Clarity of ‘consent’ in rape law
The indictment hearing of the sensational Banani rape case is scheduled to begin on 9th July, 2017. This in turn marks an official courtroom-beginning of the case.
Consent, being the fact in issue in every rape case, requires legal scrutiny and attention in this particular case at hand as well. In relation to the filing of the case, the victims said to The Daily Star that they were invited as guests at a birthday party in Banani's The Raintree Hotel where they were allegedly raped (The Daily Star, May 7, 2017). Neither were the alleged rapists complete strangers to the victims, nor the victims unwillingly happened to be at the place where the offence was reportedly committed. These two things are equally important to those who, from a patriarchal standpoint, will blame the victims, depending on the age-old rape myths and stereotypes. The judgment may and may not be in favour of the complainants. However, the underlying idea behind this endeavour is to 'legally' show how these two things may create a complication to get justice for the rape victims in general, given the present legal framework relating to the prosecution of rapes.
The Penal Code of 1860 along with the Prevention of Oppression against Women and Children Act 2000 don't give an inclusive definition of rape and make penile penetration sufficient in order to constitute the offence. This in turn makes the act of penetration necessary to the commission of rape too.
India has brought an amendment in 2013 bringing rape within a broader purview and under the title of sexual offence. This amendment has categorically brought various non-penetrative acts and acts which do not amount to penile penetration within the ambit of the same head of sexual offence. This amendment is said to be brought in the backdrop of the Nirbhaya gangrape case (2012) in which the laws fell short of addressing the particular brutality involved concerning the use of an object (an iron rod) in the commission of the offence.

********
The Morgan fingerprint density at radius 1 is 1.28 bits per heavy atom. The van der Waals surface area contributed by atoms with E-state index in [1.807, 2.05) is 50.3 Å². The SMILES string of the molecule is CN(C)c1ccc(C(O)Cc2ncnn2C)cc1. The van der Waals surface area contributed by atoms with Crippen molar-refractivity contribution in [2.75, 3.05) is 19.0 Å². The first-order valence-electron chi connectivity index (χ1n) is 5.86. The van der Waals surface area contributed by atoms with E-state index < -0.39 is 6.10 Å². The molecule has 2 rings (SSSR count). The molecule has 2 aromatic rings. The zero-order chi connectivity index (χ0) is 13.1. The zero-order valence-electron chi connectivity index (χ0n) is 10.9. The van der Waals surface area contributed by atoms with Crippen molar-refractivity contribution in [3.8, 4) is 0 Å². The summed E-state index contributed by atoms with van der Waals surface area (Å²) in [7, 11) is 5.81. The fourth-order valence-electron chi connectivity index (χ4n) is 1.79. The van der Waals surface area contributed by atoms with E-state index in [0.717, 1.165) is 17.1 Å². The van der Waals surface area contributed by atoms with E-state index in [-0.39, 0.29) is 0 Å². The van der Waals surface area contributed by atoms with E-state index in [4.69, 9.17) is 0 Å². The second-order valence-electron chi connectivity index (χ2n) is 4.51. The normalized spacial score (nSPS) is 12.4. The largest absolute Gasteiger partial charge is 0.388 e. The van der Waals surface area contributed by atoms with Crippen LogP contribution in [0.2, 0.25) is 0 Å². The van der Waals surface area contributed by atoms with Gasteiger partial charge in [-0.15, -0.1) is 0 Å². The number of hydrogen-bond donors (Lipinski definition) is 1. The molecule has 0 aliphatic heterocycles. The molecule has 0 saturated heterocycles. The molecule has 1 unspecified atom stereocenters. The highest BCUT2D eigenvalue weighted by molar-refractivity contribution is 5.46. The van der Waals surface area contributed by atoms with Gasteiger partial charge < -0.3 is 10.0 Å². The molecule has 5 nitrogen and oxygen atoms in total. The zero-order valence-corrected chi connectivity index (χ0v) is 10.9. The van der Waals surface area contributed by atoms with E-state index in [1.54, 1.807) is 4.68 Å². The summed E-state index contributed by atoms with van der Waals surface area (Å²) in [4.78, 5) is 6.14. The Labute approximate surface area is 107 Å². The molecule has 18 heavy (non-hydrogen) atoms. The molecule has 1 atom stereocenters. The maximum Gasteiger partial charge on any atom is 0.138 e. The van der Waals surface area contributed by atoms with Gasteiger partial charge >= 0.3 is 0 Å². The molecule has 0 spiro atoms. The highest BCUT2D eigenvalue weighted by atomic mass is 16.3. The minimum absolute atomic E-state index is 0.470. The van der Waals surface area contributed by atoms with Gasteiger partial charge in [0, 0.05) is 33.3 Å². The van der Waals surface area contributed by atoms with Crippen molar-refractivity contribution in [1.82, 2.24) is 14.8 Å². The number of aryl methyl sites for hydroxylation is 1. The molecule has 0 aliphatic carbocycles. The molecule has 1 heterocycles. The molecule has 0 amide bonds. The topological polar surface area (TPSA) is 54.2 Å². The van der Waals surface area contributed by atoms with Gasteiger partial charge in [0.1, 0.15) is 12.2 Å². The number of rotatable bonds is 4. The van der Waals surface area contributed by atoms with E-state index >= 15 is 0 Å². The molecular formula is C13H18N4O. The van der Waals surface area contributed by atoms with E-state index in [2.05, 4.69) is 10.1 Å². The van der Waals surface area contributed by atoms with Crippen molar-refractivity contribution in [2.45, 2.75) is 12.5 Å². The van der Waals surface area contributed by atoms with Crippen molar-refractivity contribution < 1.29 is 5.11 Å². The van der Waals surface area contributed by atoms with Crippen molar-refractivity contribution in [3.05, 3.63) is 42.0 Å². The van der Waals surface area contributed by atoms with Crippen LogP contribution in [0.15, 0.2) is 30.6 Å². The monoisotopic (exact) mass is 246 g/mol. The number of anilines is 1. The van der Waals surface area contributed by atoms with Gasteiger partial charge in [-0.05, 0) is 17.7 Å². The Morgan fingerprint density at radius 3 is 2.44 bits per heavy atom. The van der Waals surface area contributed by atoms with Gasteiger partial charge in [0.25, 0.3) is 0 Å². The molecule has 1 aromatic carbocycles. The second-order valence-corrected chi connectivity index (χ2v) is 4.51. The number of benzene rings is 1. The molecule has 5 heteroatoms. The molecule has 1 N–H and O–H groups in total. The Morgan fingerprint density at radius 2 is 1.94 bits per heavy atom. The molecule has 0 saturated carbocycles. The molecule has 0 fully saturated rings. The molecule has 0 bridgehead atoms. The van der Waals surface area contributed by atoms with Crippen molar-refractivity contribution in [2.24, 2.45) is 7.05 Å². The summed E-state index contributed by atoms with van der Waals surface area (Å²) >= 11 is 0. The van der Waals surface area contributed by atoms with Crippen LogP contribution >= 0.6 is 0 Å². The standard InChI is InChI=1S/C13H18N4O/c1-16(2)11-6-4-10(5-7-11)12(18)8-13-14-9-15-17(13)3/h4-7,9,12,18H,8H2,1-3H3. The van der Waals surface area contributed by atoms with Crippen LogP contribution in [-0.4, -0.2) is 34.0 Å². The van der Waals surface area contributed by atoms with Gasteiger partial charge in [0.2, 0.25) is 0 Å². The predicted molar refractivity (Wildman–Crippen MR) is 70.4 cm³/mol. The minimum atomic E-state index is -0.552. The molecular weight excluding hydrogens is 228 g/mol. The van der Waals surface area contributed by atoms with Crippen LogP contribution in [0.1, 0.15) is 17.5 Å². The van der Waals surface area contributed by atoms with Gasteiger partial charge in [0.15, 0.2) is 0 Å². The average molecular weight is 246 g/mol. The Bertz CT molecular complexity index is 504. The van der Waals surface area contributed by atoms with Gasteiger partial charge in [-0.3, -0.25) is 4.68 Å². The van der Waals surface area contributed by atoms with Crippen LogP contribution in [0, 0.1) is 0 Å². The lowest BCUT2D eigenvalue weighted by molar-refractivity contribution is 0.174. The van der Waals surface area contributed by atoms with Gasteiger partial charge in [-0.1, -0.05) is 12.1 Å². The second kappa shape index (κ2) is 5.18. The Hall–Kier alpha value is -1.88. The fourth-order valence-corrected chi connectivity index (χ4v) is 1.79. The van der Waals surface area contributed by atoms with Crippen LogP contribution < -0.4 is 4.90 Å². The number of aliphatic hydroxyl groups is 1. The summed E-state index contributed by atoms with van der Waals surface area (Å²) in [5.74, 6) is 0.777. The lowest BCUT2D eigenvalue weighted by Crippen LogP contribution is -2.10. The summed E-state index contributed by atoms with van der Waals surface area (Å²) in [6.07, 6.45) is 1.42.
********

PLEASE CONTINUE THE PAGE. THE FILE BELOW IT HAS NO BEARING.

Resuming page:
Going one step ahead, another tremendous and praiseworthy change in the Indian laws was an explanation introduced thereto defining 'consent' exhaustively as an unequivocal voluntary agreement by a person to engage in sexual activity. The definition seems to be a 'yes means yes' approach taken by the Indian legislature providing an affirmative and unambiguous standard of consent. 'No means no' rape laws basically face criticism for requiring a verbal resistance on part of the rape victim. The critics often take this verbal resistance as to be on par with the archaic standards (i.e. physical resistance) often considered as an evidence to prove or disprove an act of rape. Such a requirement also puts a burden on the victim making them responsible to prove resistance on their part.
Keeping the thesis and antithesis of 'no means no' rape laws aside, apparently it seems that the philosophy behind not taking a negative approach in India was a conscious effort to keep marital rapes and postpenetration rapes (withdrawal of consent in the middle of an act of rape) outstanding. It was in tune with the section itself which has made marital nonconsensual sex an exception to sexual offence.
In Bangladesh, the idea of introducing postpenetration rape laws seems to be utopian when the existing law is more than a hundred year old and doesn't even define rape itself properly. However at least a definition of consent can be a lot helpful just to draw a line and break through the walls of stereotypes.
The Justice Verma Committee (December 23, 2012) assigned to put forward recommendations introducing the amendment in India, examined the law of consent in Canada and England and Wales. Under Canadian law, the accused cannot subjectively believe there was consent; he must demonstrate that he believed there was consent because he took reasonable steps to ascertain the same. Canadian standard seems to be really praiseworthy for us to take inspiration from. An objective, unambiguous and affirmative definition of consent at least would show that the statutes do not support the rape myths or stereotypes.
Moreover, law should not leave blatant loopholes and vagueness feeding the patriarchy involved in blaming a rape victim for her previous acquaintance with the accused, her presence and friendly appearance with the accused before the commission of the offence or her clothes.
Rape is an invasion of a human's body and hence a violation of bodily integrity and of sexual autonomy. Therefore, the existing statutory standard (or vagueness to be specific) in order to prove rape falls short of being in tune with constitutional rights of a woman as well. This area deserves legislative concern, now.
The writer is Law Desk contributor, The Daily Star.